The Ideal of Patriliny: The Mahabharata stands exemplary when it comes to the idea of Patriliny. The feud between the Kauravas and the Pandavas, ultimately ended in a battle, in which the Pandavas emerged victorious. After that, patrilineal succession was proclaimed. While patriliny had existed prior to the composition of the epic, the central story of the Mahabharata reinforced the idea that it was valuable. Under patriliny, son could claim the resources (including the throne in the case of kings) of their father’s when the latter died.
Most ruling dynasties (c. sixth century BCE onwards) claimed to follow this system, although there were variations in practice: Sometimes there were no sons in some situations and brothers succeeded one another, sometimes other kinsmen claimed the throne, and, in very exceptional circumstances, women such as Prabhavati Gupta exercised power. It is evident in ritual texts such as the Rigveda.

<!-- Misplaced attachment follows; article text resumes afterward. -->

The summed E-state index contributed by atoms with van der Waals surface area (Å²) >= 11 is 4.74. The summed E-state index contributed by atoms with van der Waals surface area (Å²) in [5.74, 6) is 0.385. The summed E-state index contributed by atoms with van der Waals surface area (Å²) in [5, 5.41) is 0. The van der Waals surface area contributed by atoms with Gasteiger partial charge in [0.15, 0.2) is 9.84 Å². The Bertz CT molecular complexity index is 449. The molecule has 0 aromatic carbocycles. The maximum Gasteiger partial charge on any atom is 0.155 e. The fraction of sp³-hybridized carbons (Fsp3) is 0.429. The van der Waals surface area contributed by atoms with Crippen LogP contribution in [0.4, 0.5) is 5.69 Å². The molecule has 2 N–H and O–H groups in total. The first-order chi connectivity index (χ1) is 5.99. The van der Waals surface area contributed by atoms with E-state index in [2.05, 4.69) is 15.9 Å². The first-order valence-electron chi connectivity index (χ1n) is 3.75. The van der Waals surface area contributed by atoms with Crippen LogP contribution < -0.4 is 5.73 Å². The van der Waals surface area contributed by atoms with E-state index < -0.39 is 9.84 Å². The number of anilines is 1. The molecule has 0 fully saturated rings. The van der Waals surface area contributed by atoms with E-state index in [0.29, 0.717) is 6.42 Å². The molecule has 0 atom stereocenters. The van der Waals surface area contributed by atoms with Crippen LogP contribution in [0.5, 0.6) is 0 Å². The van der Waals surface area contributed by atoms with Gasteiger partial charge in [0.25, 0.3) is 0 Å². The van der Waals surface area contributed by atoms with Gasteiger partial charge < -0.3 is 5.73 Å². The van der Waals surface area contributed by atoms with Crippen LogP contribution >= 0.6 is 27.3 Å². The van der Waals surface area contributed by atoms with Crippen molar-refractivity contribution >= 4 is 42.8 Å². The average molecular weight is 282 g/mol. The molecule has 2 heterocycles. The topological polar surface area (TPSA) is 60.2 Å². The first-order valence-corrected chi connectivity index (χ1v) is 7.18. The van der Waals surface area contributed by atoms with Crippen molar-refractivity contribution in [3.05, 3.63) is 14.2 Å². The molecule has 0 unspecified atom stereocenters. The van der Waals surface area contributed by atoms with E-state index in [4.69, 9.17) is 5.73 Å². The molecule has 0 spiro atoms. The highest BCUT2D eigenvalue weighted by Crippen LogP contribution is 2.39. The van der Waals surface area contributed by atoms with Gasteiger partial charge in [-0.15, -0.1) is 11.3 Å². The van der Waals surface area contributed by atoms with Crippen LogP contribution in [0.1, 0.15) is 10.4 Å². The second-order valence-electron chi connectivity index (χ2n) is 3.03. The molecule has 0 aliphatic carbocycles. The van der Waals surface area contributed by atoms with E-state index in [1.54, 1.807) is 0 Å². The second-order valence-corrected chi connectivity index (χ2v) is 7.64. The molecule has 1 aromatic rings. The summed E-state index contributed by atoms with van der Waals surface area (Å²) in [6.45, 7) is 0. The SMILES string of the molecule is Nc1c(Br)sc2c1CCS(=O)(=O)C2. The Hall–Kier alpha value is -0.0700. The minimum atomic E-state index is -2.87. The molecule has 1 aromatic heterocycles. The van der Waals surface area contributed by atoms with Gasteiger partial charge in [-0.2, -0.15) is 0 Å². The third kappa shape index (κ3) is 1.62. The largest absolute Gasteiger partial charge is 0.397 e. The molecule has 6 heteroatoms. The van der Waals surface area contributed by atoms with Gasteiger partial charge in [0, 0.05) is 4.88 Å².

Gendered access to Property: The paternal estate was to be divided equally amongst sons after the death of the parents, with a special share for the eldest. Women could not claim a share of these resources. However, women were allowed to retain the gifts they received on the occasion of their marriage as ‘stridhana’ (literally, a woman’s wealth). This could be inherited by their children, without the husband having any claim on it. Prabhavati Gupta was an exception when a woman claimed the resources of her father. At the same time, the Manusmriti warned women against hoarding family property, or even their own valuables, without the husband’s permission. However, cumulative evidence – both epigraphic and textual – suggests that while upper-class women may have had access to resources; the land, cattle and money were generally controlled by men. Women acquired wealth during the ritual of marriage, bridal processions as a token of affection from her brother, mother or father or as a gift from her husband. In other words, social differences between men and women were sharpened because of the differences in access to resources.